Teva has started a major new clinical trial of its multiple sclerosis drug Copaxone (glatiramer acetate) aimed at confirming the benefits of hiking its daily dose.
Copaxone (glatiramer acetate) is approved as a 20mg dose, but the Israeli drugmaker recently reported Phase II results indicating that raising the dose to 40mg/day provides additional efficacy benefits in terms of reducing relapses and remains well-tolerated.
If positive, the results of the new study, called FORTE, could lend further sales momentum to Copaxone, which advanced 29% to $329 million in the first quarter of this year and is leading the US market for MS drugs.
The Phase II study found a 38% greater reduction in MS lesions as measured by magnetic resonance images (MRI) of the brain in patients taking the higher dose compared with those taking 20mg/day. In addition, patients taking 40mg saw a reduction of 77% in their annual average relapse rate, when compared to the years preceding enrollment into the study. For the lower dose the reduction was 62%.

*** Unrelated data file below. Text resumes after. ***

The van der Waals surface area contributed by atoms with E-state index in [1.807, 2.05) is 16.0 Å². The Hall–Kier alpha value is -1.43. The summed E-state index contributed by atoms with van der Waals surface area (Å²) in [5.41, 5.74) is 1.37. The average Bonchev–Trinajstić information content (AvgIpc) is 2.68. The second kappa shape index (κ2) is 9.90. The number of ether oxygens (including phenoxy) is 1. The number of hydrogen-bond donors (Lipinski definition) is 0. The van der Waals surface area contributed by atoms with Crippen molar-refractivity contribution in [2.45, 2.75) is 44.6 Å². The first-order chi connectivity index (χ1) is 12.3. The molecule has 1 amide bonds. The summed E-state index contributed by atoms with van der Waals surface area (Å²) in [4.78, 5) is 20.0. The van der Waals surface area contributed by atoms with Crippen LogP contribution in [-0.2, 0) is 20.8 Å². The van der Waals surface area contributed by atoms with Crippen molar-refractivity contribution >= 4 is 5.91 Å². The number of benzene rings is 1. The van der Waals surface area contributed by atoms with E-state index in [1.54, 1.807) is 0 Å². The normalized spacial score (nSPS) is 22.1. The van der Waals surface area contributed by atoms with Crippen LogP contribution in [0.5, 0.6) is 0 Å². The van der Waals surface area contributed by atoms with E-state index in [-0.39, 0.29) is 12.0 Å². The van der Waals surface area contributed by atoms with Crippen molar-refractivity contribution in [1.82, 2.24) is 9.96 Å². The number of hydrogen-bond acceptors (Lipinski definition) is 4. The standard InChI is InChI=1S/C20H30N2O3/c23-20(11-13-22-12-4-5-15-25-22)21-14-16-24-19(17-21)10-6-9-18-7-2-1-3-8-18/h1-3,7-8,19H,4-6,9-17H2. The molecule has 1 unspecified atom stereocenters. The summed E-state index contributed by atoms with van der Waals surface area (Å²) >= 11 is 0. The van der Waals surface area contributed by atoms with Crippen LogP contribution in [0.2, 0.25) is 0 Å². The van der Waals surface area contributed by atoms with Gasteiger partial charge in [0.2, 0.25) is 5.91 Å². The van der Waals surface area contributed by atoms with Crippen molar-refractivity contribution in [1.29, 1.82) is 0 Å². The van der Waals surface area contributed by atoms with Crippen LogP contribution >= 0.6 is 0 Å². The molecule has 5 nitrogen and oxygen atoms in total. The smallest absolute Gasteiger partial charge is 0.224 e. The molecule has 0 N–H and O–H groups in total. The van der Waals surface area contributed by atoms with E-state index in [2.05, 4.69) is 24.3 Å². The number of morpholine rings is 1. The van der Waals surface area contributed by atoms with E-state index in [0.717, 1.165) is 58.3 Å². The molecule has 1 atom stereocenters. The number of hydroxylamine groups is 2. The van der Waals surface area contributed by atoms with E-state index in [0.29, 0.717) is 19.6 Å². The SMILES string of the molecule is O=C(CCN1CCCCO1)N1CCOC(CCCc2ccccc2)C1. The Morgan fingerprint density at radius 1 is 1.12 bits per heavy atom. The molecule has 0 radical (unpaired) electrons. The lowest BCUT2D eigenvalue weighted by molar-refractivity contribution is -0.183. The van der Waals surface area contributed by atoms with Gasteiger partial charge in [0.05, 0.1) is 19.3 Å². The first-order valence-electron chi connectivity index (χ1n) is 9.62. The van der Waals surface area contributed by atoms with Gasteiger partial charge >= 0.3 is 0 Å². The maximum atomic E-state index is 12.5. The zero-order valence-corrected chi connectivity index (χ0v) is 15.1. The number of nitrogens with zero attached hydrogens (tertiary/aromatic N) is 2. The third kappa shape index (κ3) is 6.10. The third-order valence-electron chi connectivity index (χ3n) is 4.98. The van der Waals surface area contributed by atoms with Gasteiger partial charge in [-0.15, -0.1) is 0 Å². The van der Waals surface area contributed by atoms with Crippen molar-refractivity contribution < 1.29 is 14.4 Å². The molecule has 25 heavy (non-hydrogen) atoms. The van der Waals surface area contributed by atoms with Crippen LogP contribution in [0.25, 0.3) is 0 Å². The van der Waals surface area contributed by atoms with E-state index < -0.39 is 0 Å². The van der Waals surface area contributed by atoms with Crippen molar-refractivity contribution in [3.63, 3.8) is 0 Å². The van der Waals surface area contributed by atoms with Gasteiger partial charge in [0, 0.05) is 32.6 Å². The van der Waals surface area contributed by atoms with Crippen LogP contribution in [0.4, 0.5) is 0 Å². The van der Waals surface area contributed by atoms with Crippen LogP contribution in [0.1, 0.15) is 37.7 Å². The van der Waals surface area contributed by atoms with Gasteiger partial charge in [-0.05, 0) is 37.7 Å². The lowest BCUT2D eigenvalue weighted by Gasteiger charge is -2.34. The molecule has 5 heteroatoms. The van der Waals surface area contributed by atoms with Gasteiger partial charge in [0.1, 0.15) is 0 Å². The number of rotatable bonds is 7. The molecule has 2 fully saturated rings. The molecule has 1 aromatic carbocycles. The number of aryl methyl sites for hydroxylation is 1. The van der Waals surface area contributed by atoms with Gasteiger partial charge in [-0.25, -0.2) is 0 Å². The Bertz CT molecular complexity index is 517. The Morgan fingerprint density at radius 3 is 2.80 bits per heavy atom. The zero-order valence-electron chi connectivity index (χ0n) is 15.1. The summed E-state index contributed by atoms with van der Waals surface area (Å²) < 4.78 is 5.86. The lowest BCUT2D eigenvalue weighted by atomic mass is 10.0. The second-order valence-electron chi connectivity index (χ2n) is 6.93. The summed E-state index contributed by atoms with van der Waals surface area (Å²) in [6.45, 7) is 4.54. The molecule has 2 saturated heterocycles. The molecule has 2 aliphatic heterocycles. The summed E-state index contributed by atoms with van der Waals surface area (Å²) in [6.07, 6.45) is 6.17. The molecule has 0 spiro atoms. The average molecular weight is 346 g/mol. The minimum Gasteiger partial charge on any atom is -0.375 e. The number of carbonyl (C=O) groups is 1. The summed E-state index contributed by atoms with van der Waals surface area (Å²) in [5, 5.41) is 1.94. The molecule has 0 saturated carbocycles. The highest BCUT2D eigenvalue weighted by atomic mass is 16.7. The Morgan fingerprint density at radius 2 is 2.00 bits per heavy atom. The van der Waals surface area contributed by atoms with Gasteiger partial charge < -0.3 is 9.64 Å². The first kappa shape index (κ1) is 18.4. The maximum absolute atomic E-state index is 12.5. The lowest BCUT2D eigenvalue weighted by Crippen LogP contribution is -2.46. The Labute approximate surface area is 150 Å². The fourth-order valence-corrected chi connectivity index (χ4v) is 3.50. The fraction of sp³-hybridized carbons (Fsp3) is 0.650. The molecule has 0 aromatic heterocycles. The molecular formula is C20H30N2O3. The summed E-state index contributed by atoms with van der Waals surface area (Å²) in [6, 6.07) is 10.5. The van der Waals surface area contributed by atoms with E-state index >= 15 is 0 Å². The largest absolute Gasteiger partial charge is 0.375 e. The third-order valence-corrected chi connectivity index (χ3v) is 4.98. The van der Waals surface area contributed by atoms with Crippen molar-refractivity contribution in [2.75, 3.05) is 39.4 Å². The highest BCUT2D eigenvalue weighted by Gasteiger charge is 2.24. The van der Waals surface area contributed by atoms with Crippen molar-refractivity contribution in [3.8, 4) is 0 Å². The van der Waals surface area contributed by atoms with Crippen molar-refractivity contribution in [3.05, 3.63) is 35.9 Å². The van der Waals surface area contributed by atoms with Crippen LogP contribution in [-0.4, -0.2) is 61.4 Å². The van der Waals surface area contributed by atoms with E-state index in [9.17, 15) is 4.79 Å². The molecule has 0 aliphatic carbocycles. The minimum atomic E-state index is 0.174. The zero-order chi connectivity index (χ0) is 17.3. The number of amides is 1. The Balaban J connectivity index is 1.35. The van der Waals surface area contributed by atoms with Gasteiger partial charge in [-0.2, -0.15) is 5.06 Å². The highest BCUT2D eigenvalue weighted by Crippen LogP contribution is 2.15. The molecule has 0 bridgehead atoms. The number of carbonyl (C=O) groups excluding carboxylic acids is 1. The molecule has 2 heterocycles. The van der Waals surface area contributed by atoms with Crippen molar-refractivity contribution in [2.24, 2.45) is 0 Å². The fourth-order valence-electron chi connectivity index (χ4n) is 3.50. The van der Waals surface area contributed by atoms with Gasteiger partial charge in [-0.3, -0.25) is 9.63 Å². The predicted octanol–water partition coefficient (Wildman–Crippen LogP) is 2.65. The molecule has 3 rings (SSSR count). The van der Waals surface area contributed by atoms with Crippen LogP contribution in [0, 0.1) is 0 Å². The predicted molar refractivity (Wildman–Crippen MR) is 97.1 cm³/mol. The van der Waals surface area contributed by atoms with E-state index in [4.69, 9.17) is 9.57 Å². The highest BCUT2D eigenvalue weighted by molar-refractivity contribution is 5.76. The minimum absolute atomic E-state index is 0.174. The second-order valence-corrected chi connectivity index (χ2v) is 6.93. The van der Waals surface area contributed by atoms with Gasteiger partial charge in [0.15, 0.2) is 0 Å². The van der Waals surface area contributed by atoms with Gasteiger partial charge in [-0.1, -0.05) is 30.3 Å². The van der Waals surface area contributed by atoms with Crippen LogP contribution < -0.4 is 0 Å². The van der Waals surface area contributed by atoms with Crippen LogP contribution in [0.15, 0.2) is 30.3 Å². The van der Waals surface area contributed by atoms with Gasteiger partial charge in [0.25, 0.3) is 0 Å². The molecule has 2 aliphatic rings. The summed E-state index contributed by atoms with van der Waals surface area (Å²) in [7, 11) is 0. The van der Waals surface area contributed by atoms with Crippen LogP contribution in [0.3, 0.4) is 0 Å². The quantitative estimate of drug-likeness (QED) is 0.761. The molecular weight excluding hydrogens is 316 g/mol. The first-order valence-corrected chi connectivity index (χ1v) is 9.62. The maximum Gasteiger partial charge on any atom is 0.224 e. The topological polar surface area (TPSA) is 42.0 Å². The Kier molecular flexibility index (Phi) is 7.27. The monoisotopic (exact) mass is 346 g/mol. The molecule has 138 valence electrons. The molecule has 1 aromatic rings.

FORTE will enroll around 1,000 patients in North America, Europe, Israel and Argentina, and is expected to generate results in 2008.